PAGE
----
The police account continues, that on reaching the intersection Taylor was ordered to face a wall located some 10 or 15 feet from the callbox, raise his hands above his head and place them against the wall. Ferrante proceeded to put in a call for the patrol wagon, while DiOrio, standing in back and a little to the right of defendant, began to search him. Suddenly defendant turned around, striking DiOrio's neck with his left forearm and again knocking him to the ground. Taylor started to run in the direction of Ferrante, who tried to stop him and then hit him with two "judo chops," delivered with the side of the hand, one against the jaw and the other to the back of the neck. Defendant went face-down on the ground. Ferrante picked him up and saw that his face was bloody. Shortly thereafter the patrol wagon arrived. Two of the policemen on the wagon also testified that defendant's face was bloody.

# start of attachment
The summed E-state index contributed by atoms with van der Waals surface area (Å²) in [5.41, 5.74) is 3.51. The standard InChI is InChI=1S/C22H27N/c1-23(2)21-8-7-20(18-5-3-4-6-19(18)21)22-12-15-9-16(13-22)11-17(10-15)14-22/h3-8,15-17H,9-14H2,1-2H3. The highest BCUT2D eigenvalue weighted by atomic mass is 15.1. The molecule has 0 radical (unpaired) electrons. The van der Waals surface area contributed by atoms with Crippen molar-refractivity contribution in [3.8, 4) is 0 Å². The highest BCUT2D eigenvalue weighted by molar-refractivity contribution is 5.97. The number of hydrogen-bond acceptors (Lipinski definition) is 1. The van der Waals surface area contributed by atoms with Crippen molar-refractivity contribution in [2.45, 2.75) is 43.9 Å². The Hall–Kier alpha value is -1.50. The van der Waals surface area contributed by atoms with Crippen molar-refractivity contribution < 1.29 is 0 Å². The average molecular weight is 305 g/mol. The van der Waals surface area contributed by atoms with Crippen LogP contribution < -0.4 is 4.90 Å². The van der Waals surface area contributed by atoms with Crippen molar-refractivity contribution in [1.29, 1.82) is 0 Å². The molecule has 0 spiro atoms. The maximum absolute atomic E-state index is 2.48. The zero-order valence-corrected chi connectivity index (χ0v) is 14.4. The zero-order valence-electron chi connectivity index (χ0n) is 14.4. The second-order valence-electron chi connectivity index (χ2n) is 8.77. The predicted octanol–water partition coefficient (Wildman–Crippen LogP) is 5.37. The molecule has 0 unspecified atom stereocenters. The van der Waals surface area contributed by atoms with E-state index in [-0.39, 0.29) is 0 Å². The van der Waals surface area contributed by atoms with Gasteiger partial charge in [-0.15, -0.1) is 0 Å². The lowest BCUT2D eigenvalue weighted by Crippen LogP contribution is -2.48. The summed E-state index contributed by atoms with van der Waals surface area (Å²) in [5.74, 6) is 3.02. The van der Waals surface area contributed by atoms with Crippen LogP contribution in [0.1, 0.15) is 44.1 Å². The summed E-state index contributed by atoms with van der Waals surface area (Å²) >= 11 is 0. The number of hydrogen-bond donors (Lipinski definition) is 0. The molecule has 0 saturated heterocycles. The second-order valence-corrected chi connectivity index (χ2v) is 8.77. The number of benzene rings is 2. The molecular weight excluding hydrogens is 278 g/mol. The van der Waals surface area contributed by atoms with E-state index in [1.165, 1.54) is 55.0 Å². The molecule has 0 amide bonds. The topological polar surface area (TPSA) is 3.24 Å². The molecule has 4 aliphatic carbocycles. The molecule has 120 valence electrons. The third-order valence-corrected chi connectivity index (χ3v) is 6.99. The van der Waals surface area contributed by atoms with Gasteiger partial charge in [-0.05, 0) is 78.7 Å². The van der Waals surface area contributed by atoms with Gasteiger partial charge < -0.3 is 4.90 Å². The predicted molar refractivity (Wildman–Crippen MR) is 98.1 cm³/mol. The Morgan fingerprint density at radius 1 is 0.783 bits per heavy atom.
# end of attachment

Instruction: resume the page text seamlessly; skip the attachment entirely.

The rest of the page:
DiOrio testified that when defendant struck and knocked him down the second time he said, "You can't lock me up." He admitted, however, that he testified in police court that the remark made by defendant at that time was a repetition of the obscene epithet ascribed to him in front of 126 Springfield Avenue; also that Ferrante rescued him from defendant, rather than that defendant ran into Ferrante. Ferrante testified that he did not hear defendant say anything at all at the corner of West and William Streets, although he claimed to have seen him strike DiOrio.